Because the docs indicate that whenever Timeout is NULL the function can NOT
    fail, it seems to me to be entirely safe to do:

    status = WdfWaitLockAcquire(Lock, NULL);

    if(!NT_SUCCESS(status)) {

    // trace and exit

    goto done;
    }

    But of course, this fails Code Analysis.

    To fix the Code Analysis warning (Mr. Burn's initial point), the best
    alternative is to add:

    _Analysis_assume_lock_not_held_(Lock);

    to the error code. So the code would read:

    status = WdfWaitLockAcquire(Lock, NULL);

    if(!NT_SUCCESS(status)) {

    // trace and exit

    // KMDF V1.15, VS 2015: Long comment here describing why
    // I'm forcing this assumption. Yuck!
    //
    _Analysis_assume_lock_not_held_(Lock);

    goto done;
    }


    I think that's the best course to take.

    Somebody here at OSR is going to write-up a blog post about this. The
    biggest problem is that changing the annotation for WdfWaitLockAcquire at
    this point would be difficult. Which is another reason why one shouldn't
    have annotations that require the user to NOT check a return status in the
    first place.

    Peter
    OSR
    @OSRDrivers


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  • Peter_Viscarola_(OSR)Peter_Viscarola_(OSR) Administrator Posts: 8,996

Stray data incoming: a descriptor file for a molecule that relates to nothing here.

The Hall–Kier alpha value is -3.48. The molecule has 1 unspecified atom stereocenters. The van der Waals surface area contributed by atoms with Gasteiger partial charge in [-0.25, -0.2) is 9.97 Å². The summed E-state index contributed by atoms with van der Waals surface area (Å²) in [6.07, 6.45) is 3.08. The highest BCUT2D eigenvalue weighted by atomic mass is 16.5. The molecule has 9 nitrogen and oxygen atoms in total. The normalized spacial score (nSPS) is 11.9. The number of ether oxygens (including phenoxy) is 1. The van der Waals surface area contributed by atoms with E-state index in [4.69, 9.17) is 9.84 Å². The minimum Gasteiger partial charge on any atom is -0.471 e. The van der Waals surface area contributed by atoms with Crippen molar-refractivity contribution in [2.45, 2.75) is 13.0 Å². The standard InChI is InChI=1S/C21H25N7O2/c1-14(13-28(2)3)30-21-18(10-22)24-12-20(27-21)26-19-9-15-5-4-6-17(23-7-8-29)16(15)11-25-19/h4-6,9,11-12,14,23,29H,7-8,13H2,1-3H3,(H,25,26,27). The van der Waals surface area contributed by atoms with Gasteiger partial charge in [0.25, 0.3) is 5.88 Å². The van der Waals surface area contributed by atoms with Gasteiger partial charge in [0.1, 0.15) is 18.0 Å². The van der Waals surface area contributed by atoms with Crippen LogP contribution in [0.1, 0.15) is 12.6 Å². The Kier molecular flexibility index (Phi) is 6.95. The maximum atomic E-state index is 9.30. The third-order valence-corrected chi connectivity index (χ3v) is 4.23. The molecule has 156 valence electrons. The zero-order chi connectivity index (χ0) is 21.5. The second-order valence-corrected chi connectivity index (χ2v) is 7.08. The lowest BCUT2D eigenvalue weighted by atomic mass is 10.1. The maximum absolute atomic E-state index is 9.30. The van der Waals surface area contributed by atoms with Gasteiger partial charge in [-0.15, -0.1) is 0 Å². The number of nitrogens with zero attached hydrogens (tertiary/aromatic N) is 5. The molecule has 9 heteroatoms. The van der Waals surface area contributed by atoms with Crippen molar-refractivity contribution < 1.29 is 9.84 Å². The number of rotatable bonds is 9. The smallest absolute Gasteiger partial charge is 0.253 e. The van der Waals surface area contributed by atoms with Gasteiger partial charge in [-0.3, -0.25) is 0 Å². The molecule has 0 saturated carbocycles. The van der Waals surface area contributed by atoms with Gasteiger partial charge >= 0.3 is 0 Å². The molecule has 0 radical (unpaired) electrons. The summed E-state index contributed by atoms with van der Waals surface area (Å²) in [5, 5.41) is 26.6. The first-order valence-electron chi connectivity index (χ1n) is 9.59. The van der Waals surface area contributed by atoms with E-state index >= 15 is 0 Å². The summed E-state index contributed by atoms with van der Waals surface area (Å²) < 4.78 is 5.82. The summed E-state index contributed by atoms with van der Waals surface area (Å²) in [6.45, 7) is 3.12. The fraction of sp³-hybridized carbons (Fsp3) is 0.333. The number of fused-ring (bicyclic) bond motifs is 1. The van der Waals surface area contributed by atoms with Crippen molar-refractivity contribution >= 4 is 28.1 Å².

No probs, Don. This one kind of "got under my skin"... and then to run into it virtually the next day in my own code. Funny coincidence.

    A basic tenet of WDF is that, except for properties functions (functions with Get or Set in the name), WDF function calls return status. I know this is a basic tenet of WDF because I was part of the conversation when this decision was made in consultation with the community. I think you, Mr. Burn, were on that same list.

    There are very few functions that do not follow this basic principle, and for the MOST part, the ones that do not follow it (the most notable being WdfRequestSend) do not follow it for a very good reason. Hurrah for WDF! Hurrah for consistency!!

    I don't mind in the WdfWaitLockAcquire case if the SAL doesn't REQUIRE you to check the return status when Timeout is NULL. That's fine with me. But I *really* don't like being FORCED not to check the result.

    What's *really* interesting about this to me is that it's a great example of how one expresses one's engineering philosophy when they write SAL annotations. Of course, if you're the guy who's stuck updating/changing the annotations on 100 functions so you can close a bug and do some real work, it's very likely that you won't sit down and discuss every choice you make over a latte in the cafeteria with friends. But this shows how a correct yet "less the optimal" (shall we say) decision really throw a screwdriver into the works.

    OK... No more pontificating for now.

    Peter
    OSR
    @OSRDrivers

    Peter Viscarola
    OSR
    @OSRDrivers